Extra: List of Dev projects in the region

ECLAC — Development Projects (Links to an external site.)

International Development Group — Latin America (Links to an external site.)

World Bank — Latin America (Links to an external site.)

Ford Foundation — Mexico and Central America (Links to an external site.)

Ford Foundation — Andean Region (Links to an external site.)

HAC (Humanitarian Activities Committee) IEEE Case Studies (Links to an external site.)

IEEE HAC Region 9 (Latin America) (Links to an external site.)

In addition, some interesting projects to explore

KiX Hub in Latin America (Canada, Education)

3. Video-Guest: Sociologist/Anthropologist/Developmentist

(Your policy paper must be submitted this week)

Stefania Tejada, for Noema Magazine

Week 7: February 22 — March 1: Latin American Futures (2020-beyond)

1. Latin American identities and inequities

Indigenous Latin America in 21st century (2016) (3 min)

Maria Amparo Cruz Saco (2018) Indigenous communities and social inclusion in Latin America

Székely, M., & Mendoza, P. (2015). Is the decline in inequality in Latin America here to stay? Journal of Human Development and Capabilities, 16(3), 397–419.

Optional: Watch Why Anime in Latin America was… Different (and Better) — As Told by Cristal | Get In The Robot (2019)

2. Latin America´s dreams

Watch Hyper-reality (2015) by Keiichi Matsuda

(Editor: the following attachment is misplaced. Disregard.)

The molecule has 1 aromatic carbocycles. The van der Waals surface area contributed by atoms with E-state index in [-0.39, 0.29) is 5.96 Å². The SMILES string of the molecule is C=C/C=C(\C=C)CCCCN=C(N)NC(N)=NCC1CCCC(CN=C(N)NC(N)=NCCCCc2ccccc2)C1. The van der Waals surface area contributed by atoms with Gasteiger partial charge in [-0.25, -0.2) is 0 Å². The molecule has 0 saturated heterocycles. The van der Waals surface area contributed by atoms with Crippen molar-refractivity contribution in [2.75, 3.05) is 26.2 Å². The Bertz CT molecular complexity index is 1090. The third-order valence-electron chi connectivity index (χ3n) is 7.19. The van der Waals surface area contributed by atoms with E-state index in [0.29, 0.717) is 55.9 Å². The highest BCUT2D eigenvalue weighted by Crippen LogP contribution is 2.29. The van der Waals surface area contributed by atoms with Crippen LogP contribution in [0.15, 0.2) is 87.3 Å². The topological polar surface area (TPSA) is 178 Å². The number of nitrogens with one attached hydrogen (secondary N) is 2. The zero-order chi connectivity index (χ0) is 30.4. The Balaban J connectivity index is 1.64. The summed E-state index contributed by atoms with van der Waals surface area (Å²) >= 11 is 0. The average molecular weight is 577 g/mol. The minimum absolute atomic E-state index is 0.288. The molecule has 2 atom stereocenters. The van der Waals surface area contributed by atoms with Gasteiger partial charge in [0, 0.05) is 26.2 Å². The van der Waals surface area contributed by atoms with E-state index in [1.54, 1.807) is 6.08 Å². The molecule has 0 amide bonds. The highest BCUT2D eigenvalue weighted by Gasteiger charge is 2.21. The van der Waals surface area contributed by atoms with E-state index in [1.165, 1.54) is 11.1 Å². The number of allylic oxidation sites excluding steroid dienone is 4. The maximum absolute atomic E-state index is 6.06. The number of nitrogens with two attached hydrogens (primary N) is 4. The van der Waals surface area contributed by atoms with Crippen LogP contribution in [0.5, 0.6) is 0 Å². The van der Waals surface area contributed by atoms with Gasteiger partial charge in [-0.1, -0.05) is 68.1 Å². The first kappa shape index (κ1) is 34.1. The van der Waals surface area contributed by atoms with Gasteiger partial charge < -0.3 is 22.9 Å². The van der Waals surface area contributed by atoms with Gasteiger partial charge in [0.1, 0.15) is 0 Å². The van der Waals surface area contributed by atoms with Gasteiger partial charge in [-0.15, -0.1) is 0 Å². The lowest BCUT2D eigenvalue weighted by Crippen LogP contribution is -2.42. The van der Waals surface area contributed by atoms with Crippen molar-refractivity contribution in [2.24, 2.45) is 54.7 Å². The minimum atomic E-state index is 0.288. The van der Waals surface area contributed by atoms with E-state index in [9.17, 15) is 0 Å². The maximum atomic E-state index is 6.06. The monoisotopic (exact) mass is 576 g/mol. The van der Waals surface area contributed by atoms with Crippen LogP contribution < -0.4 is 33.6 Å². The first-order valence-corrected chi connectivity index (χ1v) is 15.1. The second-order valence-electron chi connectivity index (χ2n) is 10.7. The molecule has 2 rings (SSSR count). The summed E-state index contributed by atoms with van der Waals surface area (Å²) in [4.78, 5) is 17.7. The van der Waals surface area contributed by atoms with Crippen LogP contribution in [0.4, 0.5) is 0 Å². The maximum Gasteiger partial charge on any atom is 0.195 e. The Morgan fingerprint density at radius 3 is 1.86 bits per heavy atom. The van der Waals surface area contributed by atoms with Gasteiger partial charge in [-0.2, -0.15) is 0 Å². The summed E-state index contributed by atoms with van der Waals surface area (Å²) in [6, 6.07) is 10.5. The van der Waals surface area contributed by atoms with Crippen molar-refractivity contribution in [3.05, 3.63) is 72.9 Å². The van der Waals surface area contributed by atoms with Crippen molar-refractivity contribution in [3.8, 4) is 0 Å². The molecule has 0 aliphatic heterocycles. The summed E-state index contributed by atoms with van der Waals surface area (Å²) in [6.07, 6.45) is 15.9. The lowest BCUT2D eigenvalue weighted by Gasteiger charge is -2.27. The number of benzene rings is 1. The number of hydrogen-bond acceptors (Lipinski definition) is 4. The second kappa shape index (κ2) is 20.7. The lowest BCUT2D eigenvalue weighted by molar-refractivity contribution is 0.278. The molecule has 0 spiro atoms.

Jose Maria Tortosa (2019) Maldevelopment; Marisela Svampa (2019) The Latin American critique to development. In Kothari, A., Salleh, A., Escobar, A., Demaria, F., & Acosta, A. (Eds.). (2019). Pluriverse: A post-development dictionary. Tulika Books and Authorsupfront p.9–12, 18–22

Souza, N. M. F. D. (2019). When the body speaks (to) the political: Feminist activism in Latin America and the quest for alternative democratic futures. Contexto Internacional, 41(1), 89–112.

3. Which futures will Latin America create?

Blauvelt, A (2020) Defuturing the image of the future. Walker

Myers, M. (2021) China´s quiet play for Latin America. Noema

And, a draft manuscript about Latin American Futures/Antifutures by myself.

4. Guest: Futurist

[After this, are all the university policies, but these aren´t relevant for this open version of this syllabus. If you want to know more, you can write to me directly to Marciano Martín via mail, Twitter or any other source.]

土 龍 Oscilando desde 1988 / Oscilating since 1988